It is 2019. I’ve already booked my tickets for Avengers: Endgame for a midweek show after the first weekend. I don’t show it, but I am counting the days till I reach the film theatre and see events after Thanos erases half of the universe. My naive self is swiping Instagram stories out of habit…and wait, what do I see? Iron Man dies? WTF.
Who is this person? Some random dude I don’t remember following.
What do I do? I remove him from Instagram immediately and sit frustrated by someone who has no idea he’s ruined my day.
21 movies and 11 years boil down to a long-lost acquaintance spoiling literally the most-awaited film from the MCU. FML. But this ain’t the first time, is it?
In 2016, when I finally started watching Game of Thrones and had just finished the first season, a friend (ex-friend) of mine thought it’d be cool to tell me that Rob Stark, a character I wholeheartedly loved by then, dies in Red Wedding, Season 3. I lash out at them, and they ask me to “chill, it’s just a show”.
Just a show? JUST AN EFFING SHOW?
Unfortunately, there are many who derive somewhat sadistic pleasure from ruining someone’s excitement. Their argument? It’s JUST a show, JUST a movie, JUST fiction.
They act oblivious to the very argument that people can be emotionally invested in their content. I, for one, am one of those who are really particular about what they are watching, including the cringe. And I get absolutely appalled by people who’re hell-bent on screaming out spoilers for a minute-worth laugh.
So no, watching/reading fiction is not JUST about anything. While I can’t speak for anybody else, let me explain why I am so sensitive about my watchlist…
If I’m investing my time and energy into something, I want an experience. I like the unpredictability of a plot, I like to delve deeper into stories, build my own theories, connect with characters, and experience every bit of their arc. Naturally, I am also a big-time crier. I cried my way through The Last of Us. The show had its source material available online, but I didn’t look at it until I completed the entire season.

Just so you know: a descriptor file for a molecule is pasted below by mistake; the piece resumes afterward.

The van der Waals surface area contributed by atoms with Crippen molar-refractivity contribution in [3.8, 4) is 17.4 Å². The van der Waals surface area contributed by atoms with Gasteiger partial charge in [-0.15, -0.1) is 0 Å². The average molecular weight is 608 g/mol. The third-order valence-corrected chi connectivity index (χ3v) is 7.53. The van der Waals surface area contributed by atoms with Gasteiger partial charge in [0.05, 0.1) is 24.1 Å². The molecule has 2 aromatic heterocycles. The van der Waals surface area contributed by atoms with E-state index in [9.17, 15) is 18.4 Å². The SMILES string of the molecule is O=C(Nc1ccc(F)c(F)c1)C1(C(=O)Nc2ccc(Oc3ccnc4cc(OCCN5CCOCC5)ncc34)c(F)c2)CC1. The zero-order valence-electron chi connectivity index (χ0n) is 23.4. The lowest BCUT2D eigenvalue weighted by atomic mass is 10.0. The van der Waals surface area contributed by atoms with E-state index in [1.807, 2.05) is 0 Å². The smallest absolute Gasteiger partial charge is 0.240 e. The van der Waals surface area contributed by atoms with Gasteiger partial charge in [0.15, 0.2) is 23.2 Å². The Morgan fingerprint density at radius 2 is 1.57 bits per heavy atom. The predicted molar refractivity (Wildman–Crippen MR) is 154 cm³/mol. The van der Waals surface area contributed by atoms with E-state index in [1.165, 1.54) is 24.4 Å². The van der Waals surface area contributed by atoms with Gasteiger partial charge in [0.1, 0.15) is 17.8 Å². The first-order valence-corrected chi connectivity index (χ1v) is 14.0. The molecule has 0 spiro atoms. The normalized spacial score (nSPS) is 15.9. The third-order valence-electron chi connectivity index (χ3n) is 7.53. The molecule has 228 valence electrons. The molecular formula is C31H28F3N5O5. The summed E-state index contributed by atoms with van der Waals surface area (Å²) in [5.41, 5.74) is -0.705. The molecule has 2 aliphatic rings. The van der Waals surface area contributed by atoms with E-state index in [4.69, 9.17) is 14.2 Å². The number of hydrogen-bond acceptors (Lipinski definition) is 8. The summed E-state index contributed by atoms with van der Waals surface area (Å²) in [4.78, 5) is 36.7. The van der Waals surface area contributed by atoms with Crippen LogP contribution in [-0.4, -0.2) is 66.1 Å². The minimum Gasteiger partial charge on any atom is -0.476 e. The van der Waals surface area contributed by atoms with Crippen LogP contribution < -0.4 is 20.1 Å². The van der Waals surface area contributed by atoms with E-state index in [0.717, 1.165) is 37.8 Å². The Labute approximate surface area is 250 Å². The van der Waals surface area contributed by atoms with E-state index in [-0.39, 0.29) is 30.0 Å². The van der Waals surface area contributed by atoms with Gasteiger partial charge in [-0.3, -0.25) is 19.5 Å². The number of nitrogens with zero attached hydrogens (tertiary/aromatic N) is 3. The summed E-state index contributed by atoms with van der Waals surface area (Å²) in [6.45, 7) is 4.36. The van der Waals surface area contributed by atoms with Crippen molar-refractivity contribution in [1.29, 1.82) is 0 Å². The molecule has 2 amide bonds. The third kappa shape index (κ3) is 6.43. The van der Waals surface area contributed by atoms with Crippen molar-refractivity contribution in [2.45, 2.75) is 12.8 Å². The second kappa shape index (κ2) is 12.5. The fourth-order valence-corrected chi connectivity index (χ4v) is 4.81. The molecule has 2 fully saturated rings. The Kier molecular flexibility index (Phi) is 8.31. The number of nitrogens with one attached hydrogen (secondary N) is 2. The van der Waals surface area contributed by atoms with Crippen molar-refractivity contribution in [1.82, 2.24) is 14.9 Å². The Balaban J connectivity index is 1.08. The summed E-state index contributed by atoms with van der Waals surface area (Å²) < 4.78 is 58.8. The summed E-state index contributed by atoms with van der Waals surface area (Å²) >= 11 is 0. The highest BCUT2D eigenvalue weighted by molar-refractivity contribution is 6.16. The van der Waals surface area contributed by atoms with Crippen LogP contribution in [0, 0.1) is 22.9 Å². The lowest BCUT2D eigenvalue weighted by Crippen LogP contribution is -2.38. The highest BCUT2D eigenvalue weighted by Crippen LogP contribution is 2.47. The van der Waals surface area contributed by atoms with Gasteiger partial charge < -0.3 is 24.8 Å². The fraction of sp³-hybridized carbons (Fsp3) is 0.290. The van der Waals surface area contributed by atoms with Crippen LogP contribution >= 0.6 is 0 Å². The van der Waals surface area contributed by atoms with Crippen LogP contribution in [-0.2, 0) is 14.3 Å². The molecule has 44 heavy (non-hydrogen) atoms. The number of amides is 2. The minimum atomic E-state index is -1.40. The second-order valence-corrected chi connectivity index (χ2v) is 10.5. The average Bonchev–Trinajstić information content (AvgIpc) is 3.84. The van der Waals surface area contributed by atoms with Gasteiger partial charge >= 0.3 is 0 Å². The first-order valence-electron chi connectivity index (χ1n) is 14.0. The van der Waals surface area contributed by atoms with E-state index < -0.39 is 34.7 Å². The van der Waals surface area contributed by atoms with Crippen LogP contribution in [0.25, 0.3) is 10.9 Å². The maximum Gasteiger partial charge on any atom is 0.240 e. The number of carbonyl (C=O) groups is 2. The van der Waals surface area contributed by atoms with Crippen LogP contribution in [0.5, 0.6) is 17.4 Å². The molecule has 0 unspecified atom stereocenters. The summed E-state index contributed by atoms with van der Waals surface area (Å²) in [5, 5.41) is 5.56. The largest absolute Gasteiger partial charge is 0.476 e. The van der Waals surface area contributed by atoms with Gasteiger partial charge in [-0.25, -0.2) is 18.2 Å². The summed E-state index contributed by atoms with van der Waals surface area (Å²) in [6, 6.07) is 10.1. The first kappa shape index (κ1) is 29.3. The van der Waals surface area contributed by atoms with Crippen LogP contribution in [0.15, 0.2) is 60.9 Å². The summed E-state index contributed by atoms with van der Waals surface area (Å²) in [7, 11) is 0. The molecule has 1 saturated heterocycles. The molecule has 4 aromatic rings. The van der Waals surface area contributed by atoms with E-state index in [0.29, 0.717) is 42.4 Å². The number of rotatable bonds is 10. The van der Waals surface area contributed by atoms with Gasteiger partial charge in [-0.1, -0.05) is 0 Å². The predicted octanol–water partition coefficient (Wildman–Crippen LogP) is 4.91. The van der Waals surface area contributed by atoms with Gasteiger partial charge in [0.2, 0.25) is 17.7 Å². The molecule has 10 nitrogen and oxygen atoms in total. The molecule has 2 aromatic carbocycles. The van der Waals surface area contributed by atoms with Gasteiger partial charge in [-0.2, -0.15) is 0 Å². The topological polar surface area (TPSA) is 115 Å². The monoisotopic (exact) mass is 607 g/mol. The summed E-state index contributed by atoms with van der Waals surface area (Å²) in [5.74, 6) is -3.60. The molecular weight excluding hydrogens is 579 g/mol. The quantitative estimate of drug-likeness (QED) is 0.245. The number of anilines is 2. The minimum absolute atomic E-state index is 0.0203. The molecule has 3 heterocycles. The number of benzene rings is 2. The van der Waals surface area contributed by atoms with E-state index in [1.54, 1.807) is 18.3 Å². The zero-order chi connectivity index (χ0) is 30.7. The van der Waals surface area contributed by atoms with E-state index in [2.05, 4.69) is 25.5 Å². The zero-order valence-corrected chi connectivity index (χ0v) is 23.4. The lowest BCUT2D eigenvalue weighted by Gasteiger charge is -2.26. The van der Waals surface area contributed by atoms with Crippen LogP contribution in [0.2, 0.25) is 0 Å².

Perhaps, this is because of the nature of my job or cos my educational background has been such, but I’ve always been up for good content and, sometimes, cringe as well.
That is why, when some random dude on the Internet self-anointed himself to spoil Avengers: Endgame for everyone, without any heads-up on a story captioned ‘LOL‘, I, presumably like many others on his Instagram, got pissed. Because why on Earth would you steal from anybody’s experience? That’s just mean.
By now, I know there are enough people who like to know spoilers beforehand; they actually Google them. And there’s no harm in that, given it’s literally their choice, just like watching spoiler-free content is mine.
But then, why do some of you have an allergic reaction to people like me? How difficult is it to give one ‘spoiler alert’ heads up? We won’t proceed with what you have to share, and we all can go on living our lives happily. But no, that won’t make you as happy as announcing Rob Stark’s death to a GoT newbie made you years ago. Right?
The worst bit about this is there is no humanly possible way by which we can stop the theatrics of entitled pro-spoiler followers who like to ruin good content for everybody. All we can do is guard what’s ours. And so, two important lessons I’ve learned over the years are:
1. Never scroll social media mindlessly. Especially during the days when your content of interest in trending. Like, the release of a much-awaited sequel
2. Never tell anybody what you’re watching until you’ve completed it. Well, not unless you blindly trust them
We’ll survive, people!